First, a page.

^{23}-1. In other words, stated mathematically:

0 ≤ 2^{23}*f < 2^{23} - because we’re using 8 bits for e, then it has a total range of 2
^{8}possible values. In other words it has a range from just over -2^{7}to just under 2^{7}. In other words, stated mathematically:

-126 ≤ e ≤ 127

(Note that a couple of possible values are reserved for special purposes, but we won’t talk about those)

This is all a little complicated, but there is a “punch line” to which I’m headed:

*Unlike Fixed Point representation, the divisions of the values – the number of steps, and therefore the step sizes – are not the same across the entire scale of possible values.* It’s divided into sections, where each section has quantisation steps of equal size, but that step size is dependent on what the value is. In other words the step size changes with the value, but on a coarser scale.

That step size can be calculated as follows:

From 2^{e} to 2^{e+1}, the steps all have an equal size of 2^{e-fBits} where fBits is the number of bits used to express f (in our case, fBits = 23 bits). In other words, we have 2^{fBits} equally-spaced steps in that range.

Therefore, each time the signal value moves (say from just below 0.5 to just above) then the resolution changes, and the higher the value, the smaller the resolution. This is is how Floating Point representation behaves.

## Do I care?

Let’s find out.

If I have a signal that has level that has just come up to 1 (or 2^{0}), then the resolution of the value (which defines the error, which defines the “distance” in dB to the noise floor) is 2^{-25} (or 1/33,554,432).* This means that the noise floor is about 150 dB below the signal (20 * log10(1 / 2^{-25}). As the signal level drops to 0.5, the noise floor remains the same, so the signal drops by 6 dB, and the SNR reduces to 150 – 6 = 144 dB.

Then, when we drop just below 0.5, the resolution of the value suddenly changes to 2^{-26} (or 1/67,108,864) , which means that the noise floor is about 150 dB below the signal (20 * log10(0.5 / 2^{-26}). As the signal drops to 0.25 (-6 dB relative to 0.5), the noise floor remains the same, so the signal drops by 6 dB, and the SNR reduces to 150 – 6 = 144 dB.

Then, when we drop just below 0.25, the resolution of the value suddenly changes to 2^{-27} (or 1/134,217,728), which means that the noise floor is about 150 dB below the signal (20 * log10(0.25 / 2^{-27}). As the signal drops to 0.25 (-6 dB relative to 0.5), the noise floor remains the same, so the signal drops by 6 dB, and the SNR reduces to 150 – 6 = 144 dB.

Hopefully, by now, you’re seeing a pattern here.

The cool thing is that the pattern would have been the same if I had gone *above* 1 instead of below it. So, the two things to worry about in Fixed Point (inadequate resolution with (temporarily) low-level signals and clipping when the signal goes outside the range) are not problems in floating point. And, if you have enough bits (32-bit floating point is the standard “single precision” resolution, but 64-bit “double precision” resolution is not uncommon).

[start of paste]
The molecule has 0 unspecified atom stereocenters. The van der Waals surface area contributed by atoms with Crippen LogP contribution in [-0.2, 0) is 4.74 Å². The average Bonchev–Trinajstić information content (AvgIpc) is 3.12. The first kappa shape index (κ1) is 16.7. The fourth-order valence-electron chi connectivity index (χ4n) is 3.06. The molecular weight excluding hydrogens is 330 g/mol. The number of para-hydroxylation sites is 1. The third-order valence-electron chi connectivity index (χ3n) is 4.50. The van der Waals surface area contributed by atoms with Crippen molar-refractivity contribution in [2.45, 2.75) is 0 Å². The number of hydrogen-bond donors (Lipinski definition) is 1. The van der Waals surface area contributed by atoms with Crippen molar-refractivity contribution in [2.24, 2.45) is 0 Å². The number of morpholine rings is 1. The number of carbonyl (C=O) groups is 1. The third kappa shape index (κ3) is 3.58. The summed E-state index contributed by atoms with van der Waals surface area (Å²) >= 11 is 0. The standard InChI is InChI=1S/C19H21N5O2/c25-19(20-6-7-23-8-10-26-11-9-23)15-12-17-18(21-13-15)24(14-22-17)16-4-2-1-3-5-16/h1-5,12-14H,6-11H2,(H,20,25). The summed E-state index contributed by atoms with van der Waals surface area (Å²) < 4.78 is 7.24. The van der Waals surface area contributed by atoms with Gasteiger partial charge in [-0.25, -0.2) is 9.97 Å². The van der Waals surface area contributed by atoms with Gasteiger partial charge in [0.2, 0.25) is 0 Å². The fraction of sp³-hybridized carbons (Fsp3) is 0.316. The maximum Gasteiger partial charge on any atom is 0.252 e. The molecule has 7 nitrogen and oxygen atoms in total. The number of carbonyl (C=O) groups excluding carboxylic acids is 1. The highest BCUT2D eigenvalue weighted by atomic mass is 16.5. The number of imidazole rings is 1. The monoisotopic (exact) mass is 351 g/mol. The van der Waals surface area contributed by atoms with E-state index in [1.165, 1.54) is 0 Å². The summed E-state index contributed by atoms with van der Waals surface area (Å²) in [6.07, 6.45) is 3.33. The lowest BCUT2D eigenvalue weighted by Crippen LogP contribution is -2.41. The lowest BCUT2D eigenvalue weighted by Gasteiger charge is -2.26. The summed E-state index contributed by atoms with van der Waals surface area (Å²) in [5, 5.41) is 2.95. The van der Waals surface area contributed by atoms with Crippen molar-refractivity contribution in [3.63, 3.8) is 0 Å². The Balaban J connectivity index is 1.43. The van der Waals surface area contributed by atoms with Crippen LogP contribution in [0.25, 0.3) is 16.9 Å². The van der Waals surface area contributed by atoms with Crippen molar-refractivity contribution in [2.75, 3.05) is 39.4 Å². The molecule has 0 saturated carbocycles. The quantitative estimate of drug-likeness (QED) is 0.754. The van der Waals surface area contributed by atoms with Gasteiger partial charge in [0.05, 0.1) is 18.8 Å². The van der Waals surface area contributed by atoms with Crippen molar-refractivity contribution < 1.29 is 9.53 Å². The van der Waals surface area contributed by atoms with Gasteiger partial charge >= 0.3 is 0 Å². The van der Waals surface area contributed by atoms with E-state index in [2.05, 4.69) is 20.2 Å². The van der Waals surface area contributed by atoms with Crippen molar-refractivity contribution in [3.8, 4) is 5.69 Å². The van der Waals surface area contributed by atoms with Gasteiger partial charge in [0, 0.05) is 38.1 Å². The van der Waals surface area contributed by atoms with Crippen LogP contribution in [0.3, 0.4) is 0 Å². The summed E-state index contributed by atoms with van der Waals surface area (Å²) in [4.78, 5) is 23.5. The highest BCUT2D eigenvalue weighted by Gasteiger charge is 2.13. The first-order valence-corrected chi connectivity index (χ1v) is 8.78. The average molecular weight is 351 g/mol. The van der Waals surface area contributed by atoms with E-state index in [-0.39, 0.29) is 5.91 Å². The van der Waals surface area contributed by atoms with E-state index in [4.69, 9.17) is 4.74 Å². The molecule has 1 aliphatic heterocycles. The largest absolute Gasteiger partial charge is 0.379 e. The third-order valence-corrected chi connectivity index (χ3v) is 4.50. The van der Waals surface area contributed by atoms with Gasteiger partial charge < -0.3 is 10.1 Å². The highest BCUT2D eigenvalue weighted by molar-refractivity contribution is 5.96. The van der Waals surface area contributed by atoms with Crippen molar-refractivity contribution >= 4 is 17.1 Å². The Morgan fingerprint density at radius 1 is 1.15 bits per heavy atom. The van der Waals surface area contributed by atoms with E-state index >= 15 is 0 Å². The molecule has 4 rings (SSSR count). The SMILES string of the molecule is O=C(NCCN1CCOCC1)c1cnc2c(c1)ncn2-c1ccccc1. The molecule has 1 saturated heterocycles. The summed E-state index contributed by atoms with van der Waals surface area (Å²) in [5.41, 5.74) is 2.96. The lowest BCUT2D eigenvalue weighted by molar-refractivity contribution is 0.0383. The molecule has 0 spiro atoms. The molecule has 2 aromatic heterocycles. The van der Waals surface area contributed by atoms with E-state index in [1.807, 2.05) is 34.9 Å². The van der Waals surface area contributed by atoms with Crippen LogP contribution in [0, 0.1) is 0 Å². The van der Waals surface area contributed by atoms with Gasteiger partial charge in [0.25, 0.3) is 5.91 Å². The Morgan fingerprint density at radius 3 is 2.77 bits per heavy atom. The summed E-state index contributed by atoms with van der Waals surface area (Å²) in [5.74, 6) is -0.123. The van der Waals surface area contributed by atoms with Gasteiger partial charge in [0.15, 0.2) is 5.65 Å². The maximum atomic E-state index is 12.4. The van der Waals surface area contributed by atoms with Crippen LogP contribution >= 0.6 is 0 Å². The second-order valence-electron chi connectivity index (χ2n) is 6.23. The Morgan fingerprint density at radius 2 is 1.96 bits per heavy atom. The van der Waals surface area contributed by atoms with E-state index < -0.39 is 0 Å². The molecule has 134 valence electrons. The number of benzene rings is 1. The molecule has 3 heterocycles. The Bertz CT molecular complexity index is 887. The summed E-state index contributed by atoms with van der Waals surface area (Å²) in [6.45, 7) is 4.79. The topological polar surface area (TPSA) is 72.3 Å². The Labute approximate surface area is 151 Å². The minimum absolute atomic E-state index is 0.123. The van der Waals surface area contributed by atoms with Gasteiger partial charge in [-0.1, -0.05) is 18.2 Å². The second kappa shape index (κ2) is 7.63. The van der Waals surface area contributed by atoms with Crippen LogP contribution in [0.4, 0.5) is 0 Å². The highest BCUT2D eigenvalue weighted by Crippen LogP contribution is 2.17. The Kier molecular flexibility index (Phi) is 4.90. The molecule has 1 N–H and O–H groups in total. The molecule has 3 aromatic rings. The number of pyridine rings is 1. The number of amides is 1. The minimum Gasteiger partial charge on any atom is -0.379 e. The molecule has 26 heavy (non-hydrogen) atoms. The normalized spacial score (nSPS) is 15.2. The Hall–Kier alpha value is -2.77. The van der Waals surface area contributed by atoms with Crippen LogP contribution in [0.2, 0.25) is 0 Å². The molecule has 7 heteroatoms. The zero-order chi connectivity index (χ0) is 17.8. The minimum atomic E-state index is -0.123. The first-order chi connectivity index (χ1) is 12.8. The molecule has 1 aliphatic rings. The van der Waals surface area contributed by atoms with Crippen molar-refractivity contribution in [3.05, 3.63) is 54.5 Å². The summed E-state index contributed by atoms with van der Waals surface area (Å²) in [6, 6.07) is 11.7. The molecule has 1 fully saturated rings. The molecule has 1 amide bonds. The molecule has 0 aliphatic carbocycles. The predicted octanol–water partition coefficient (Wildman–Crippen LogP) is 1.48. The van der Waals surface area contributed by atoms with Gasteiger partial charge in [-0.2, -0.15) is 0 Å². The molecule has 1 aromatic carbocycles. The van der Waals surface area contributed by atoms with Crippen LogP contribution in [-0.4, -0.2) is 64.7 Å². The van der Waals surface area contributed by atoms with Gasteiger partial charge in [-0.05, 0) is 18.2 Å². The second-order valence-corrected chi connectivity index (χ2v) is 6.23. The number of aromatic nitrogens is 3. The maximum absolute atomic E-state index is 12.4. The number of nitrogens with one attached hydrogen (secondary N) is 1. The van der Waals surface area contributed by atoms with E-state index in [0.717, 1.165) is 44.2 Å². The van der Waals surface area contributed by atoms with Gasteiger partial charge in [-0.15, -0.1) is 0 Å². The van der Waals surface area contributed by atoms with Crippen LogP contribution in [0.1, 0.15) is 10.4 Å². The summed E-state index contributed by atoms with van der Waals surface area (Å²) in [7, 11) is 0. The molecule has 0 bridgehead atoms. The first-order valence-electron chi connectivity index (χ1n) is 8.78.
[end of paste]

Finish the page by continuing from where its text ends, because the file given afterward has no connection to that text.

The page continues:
This is why, in most modern audio systems, you have a fixed-point ADC and a DAC (an Analogue to Digital Converter and a Digital to Analogue converter) at the input and output of your system (because the signal range is pretty well defined, and the dynamic range is more than adequate if you do it right) but the processing on the inside is done in 32-bit or 64-bit floating point (or both, in some devices) so that the engineers have the resolution and the range to play with the signals before getting them ready for the output.

There may be some argument made for a constant noise floor level in a fixed-point system (assuming it’s dithered) over a signal-modulated noise level in a floating-point world (assuming it’s not), however, there are two reasons why this is likely not a real-world issue. The first is that, even in a single-precision floating point system, the worst-case signal to noise ratio is about 144 dB, which is very good. The second is that smart people have already been thinking about dither for floating point systems. If this sounds interesting, you can start reading here…

## * Small note for the attentive

You may have noticed what appears to be a mistake in my math in there. First I said:

*From 2 ^{e} to 2^{e+1}, the steps all have an equal size of 2^{e-fBits} where fBits is the number of bits used to express f (in our case, fBits = 23 bits). In other words, we have 2^{fBits} equally-spaced steps in that range.*

Then I did the math and said

*If I have a signal that has level that has just come up to 1 (or 2 ^{0}), then the resolution of the value (which defines the error, which defines the “distance” in dB to the noise floor) is 2^{-25} (or 1/133,554,432).*

Why did I say 2^{-25} when maybe I should have said 2^{-23} ? The reason is that the 2^{23} quantisation levels are located between 1 down to 0.5. If I were to continue the same spacing down to 0, then I would have twice as many quantisation levels, so there would be 2^{24} instead. If I were to continue the spacing all the way down to -1, then there would be twice as many again, or 2^{25}.

In other words, a floating point signal ranging from a value of 2^{-1} to 2^{0} (0.5 to 1) with some number of bits in the fraction that we’re calling fBits will have almost exactly the same signal to noise ratio as a fixed point system that is scaled to range from -1 to 1 with fBits+2.

This would be the same from -2^{0} to -2^{-1} (-1 to -0.5).

At any other signal value, the quantisation behaviours (and therefore the signal-to-noise ratios) of the two systems will be significantly different.

This is visible in Figure 6 where, when the signal is high (in the middle of the plots), the error level is approximately the same in the 4-bit fixed-point system and the floating point system with 2 bits for the fraction.

## Further Reading

Floating Point Numbers posted by Cleve Moler at Mathworks

Floating Point Denormals, Insignificant But Controversial posted by Cleve Moler at Mathworks